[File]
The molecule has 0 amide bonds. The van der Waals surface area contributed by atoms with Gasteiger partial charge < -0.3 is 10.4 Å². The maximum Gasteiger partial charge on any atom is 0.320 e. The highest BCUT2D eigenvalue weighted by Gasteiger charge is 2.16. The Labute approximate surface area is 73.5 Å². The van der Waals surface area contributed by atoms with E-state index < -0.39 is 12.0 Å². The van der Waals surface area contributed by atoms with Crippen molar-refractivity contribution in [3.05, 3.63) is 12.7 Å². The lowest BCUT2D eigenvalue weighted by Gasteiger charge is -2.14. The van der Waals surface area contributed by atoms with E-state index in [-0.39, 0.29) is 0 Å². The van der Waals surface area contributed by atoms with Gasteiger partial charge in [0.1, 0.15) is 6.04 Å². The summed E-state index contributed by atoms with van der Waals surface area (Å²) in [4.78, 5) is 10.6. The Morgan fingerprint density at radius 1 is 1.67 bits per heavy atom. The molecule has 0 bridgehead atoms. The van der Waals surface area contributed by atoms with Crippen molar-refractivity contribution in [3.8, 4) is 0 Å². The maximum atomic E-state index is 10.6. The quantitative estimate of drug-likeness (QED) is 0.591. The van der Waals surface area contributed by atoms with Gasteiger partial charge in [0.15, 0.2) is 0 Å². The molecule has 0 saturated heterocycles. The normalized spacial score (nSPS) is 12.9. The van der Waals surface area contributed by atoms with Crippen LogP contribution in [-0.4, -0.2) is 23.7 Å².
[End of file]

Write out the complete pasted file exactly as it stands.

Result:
The molecule has 0 amide bonds. The van der Waals surface area contributed by atoms with Gasteiger partial charge < -0.3 is 10.4 Å². The maximum Gasteiger partial charge on any atom is 0.320 e. The highest BCUT2D eigenvalue weighted by Gasteiger charge is 2.16. The Labute approximate surface area is 73.5 Å². The van der Waals surface area contributed by atoms with E-state index < -0.39 is 12.0 Å². The van der Waals surface area contributed by atoms with Crippen molar-refractivity contribution in [3.05, 3.63) is 12.7 Å². The lowest BCUT2D eigenvalue weighted by Gasteiger charge is -2.14. The van der Waals surface area contributed by atoms with E-state index in [-0.39, 0.29) is 0 Å². The van der Waals surface area contributed by atoms with Gasteiger partial charge in [0.1, 0.15) is 6.04 Å². The summed E-state index contributed by atoms with van der Waals surface area (Å²) in [4.78, 5) is 10.6. The Morgan fingerprint density at radius 1 is 1.67 bits per heavy atom. The molecule has 0 bridgehead atoms. The van der Waals surface area contributed by atoms with Crippen molar-refractivity contribution in [3.8, 4) is 0 Å². The maximum atomic E-state index is 10.6. The quantitative estimate of drug-likeness (QED) is 0.591. The van der Waals surface area contributed by atoms with Gasteiger partial charge in [0.15, 0.2) is 0 Å². The molecule has 0 saturated heterocycles. The normalized spacial score (nSPS) is 12.9. The van der Waals surface area contributed by atoms with Crippen LogP contribution in [-0.4, -0.2) is 23.7 Å².